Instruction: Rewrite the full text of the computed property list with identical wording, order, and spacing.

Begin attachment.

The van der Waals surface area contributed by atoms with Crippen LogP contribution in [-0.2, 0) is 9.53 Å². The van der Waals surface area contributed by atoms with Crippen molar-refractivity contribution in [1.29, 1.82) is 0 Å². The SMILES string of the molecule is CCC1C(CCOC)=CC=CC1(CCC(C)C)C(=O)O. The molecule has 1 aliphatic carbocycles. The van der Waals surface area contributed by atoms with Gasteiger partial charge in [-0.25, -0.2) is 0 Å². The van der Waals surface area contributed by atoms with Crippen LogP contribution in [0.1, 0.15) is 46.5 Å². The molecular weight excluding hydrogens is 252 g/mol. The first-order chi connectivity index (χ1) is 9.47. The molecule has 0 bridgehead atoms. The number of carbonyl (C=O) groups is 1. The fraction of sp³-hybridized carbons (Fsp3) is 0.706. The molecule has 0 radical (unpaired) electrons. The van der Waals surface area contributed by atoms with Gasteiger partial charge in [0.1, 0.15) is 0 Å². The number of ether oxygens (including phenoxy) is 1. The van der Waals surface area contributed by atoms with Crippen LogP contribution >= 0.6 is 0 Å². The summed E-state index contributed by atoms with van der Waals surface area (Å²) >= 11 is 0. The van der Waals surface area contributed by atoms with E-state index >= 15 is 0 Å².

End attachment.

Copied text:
The van der Waals surface area contributed by atoms with Crippen LogP contribution in [-0.2, 0) is 9.53 Å². The van der Waals surface area contributed by atoms with Crippen molar-refractivity contribution in [1.29, 1.82) is 0 Å². The SMILES string of the molecule is CCC1C(CCOC)=CC=CC1(CCC(C)C)C(=O)O. The molecule has 1 aliphatic carbocycles. The van der Waals surface area contributed by atoms with Gasteiger partial charge in [-0.25, -0.2) is 0 Å². The van der Waals surface area contributed by atoms with Crippen LogP contribution in [0.1, 0.15) is 46.5 Å². The molecular weight excluding hydrogens is 252 g/mol. The first-order chi connectivity index (χ1) is 9.47. The molecule has 0 bridgehead atoms. The number of carbonyl (C=O) groups is 1. The fraction of sp³-hybridized carbons (Fsp3) is 0.706. The molecule has 0 radical (unpaired) electrons. The van der Waals surface area contributed by atoms with Gasteiger partial charge in [0.1, 0.15) is 0 Å². The number of ether oxygens (including phenoxy) is 1. The van der Waals surface area contributed by atoms with Crippen LogP contribution >= 0.6 is 0 Å². The summed E-state index contributed by atoms with van der Waals surface area (Å²) >= 11 is 0. The van der Waals surface area contributed by atoms with E-state index >= 15 is 0 Å².